TRUTH OR CONSEQUENCES, N.M. (KRQE) – For the first time in a long time, Sir Richard Branson has commented on when he plans to see Virgin Galactic commercial flights underway at Spaceport America.
Since the $219 million Spaceport opened in 2011, it has been a waiting game on Virgin Galactic as the anchor tenant. Closing in on a decade later, and still Branson’s envisioned commercial space flights at $250,000 per seat are just an idea.
Now, in an interview with UK-based The Daily Telegraph, Branson says he expects to have flights up in space by 2019.
He told the Telegraph, “…I think I’d be very disappointed if we’re not into space with a test flight by the end of the year and I’m not into space myself next year and the program isn’t well underway by the end of next year.”
That means business might, at long last, boom at the Spaceport near T or C.
But after years of Branson’s projected timelines going unfulfilled, state Senator George Munoz, D-Gallup, is skeptical.
“‘Oh, this is going to be the greatest thing. We’re going to have tourism, we’re going to have everybody up and running,'” Sen. Munoz said. “Twelve years later, here we are.”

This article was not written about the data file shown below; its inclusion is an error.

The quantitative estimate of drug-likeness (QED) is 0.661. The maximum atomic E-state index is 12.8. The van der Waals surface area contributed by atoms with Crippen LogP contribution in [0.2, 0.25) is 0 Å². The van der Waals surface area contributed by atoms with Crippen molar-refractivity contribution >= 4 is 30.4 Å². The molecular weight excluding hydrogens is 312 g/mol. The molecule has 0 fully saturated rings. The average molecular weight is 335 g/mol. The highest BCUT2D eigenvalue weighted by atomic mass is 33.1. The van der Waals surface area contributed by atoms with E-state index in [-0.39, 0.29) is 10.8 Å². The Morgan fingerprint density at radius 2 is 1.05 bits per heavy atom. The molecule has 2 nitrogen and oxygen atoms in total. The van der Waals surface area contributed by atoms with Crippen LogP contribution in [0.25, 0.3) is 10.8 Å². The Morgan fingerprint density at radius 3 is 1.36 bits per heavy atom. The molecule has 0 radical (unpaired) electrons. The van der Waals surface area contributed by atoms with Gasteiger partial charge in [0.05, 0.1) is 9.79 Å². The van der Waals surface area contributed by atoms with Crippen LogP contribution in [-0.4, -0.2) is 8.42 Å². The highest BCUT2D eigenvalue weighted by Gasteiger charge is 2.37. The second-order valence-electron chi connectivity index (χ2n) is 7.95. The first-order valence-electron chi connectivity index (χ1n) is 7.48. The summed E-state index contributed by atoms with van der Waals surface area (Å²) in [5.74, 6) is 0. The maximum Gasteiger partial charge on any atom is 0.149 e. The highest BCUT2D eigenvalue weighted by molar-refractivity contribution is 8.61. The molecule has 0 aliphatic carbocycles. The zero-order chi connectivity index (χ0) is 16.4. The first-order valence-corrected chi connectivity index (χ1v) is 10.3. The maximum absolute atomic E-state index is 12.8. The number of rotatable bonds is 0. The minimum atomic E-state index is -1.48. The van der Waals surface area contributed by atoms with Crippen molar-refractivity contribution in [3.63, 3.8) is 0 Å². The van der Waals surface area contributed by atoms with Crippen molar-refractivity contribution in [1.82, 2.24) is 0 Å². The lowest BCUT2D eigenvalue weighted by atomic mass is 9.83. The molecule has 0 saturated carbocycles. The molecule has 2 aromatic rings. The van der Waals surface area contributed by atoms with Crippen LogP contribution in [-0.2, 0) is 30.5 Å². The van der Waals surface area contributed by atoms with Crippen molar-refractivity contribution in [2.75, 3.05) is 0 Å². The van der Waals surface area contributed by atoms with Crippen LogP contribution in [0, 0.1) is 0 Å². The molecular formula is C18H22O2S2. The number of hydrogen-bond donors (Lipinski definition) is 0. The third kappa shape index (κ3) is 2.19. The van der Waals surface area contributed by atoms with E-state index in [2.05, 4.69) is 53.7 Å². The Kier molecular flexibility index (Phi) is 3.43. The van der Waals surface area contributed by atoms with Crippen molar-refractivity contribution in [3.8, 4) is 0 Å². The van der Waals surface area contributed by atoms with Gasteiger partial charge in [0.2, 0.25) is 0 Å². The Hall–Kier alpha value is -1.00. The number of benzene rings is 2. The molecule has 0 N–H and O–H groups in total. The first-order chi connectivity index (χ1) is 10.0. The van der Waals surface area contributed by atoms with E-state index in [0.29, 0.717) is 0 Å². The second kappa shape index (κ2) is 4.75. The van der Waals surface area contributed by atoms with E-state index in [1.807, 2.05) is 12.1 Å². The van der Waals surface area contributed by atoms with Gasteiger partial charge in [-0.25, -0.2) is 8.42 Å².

More so, though, Munoz is a critic of the Spaceport. He says it’s losing roughly $1 million a year and costing taxpayers an arm and a leg in bonds.
Virgin Galactic’s space flights were intended to be the driving force behind the facility’s success and to bring new business to the area.
“That’s what happens when you rely on one source of income, we see that in the budget, and one tenant to make you whole,” Sen. Munoz said.
Sen. Munoz says the Spaceport has diversified with other tenants, like SpaceX and EXOS Aerospace, but not enough to stay out of the red.
“We have to change that mantra and say, ‘Okay, how do we make it profitable now?’ and not rely on Virgin Galactic to do that for us,” Sen. Munoz said.
KRQE News 13 reached out to Virgin Galactic for comment and received this statement in response:
Virgin Galactic is now flight testing VSS Unity, the spaceship that will operate commercial spaceflights from Spaceport America. The flight test program will conclude in New Mexico air space, where our growing in-state team continues to establish the foundation for commercial service. Like our partners at the New Mexico Spaceport Authority, we remain committed to these plans, and look forward to helping inspire a new generation of New Mexican students toward science and technology careers.